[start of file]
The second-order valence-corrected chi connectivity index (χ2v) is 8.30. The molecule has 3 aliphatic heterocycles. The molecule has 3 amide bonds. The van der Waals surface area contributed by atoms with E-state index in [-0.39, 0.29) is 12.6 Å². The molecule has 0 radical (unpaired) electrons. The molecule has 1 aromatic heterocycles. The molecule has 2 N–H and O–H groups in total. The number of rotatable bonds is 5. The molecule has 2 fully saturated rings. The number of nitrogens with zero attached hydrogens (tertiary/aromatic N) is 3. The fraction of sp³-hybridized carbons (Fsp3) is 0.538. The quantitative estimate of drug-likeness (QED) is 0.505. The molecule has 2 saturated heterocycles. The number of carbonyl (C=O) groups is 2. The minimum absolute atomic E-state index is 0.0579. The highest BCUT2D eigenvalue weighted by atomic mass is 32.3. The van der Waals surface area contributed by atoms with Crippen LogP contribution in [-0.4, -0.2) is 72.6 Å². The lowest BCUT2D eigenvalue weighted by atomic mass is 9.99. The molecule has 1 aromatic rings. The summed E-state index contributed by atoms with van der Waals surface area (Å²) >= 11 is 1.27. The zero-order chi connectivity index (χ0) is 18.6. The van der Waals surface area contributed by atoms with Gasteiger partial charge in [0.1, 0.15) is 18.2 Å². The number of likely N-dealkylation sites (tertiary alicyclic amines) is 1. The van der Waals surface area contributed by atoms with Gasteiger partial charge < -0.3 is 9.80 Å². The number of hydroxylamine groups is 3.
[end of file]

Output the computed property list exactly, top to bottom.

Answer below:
The second-order valence-corrected chi connectivity index (χ2v) is 8.30. The molecule has 3 aliphatic heterocycles. The molecule has 3 amide bonds. The van der Waals surface area contributed by atoms with E-state index in [-0.39, 0.29) is 12.6 Å². The molecule has 0 radical (unpaired) electrons. The molecule has 1 aromatic heterocycles. The molecule has 2 N–H and O–H groups in total. The number of rotatable bonds is 5. The molecule has 2 fully saturated rings. The number of nitrogens with zero attached hydrogens (tertiary/aromatic N) is 3. The fraction of sp³-hybridized carbons (Fsp3) is 0.538. The quantitative estimate of drug-likeness (QED) is 0.505. The molecule has 2 saturated heterocycles. The number of carbonyl (C=O) groups is 2. The minimum absolute atomic E-state index is 0.0579. The highest BCUT2D eigenvalue weighted by atomic mass is 32.3. The van der Waals surface area contributed by atoms with Crippen LogP contribution in [-0.4, -0.2) is 72.6 Å². The lowest BCUT2D eigenvalue weighted by atomic mass is 9.99. The molecule has 1 aromatic rings. The summed E-state index contributed by atoms with van der Waals surface area (Å²) >= 11 is 1.27. The zero-order chi connectivity index (χ0) is 18.6. The van der Waals surface area contributed by atoms with Gasteiger partial charge in [0.1, 0.15) is 18.2 Å². The number of likely N-dealkylation sites (tertiary alicyclic amines) is 1. The van der Waals surface area contributed by atoms with Gasteiger partial charge < -0.3 is 9.80 Å². The number of hydroxylamine groups is 3.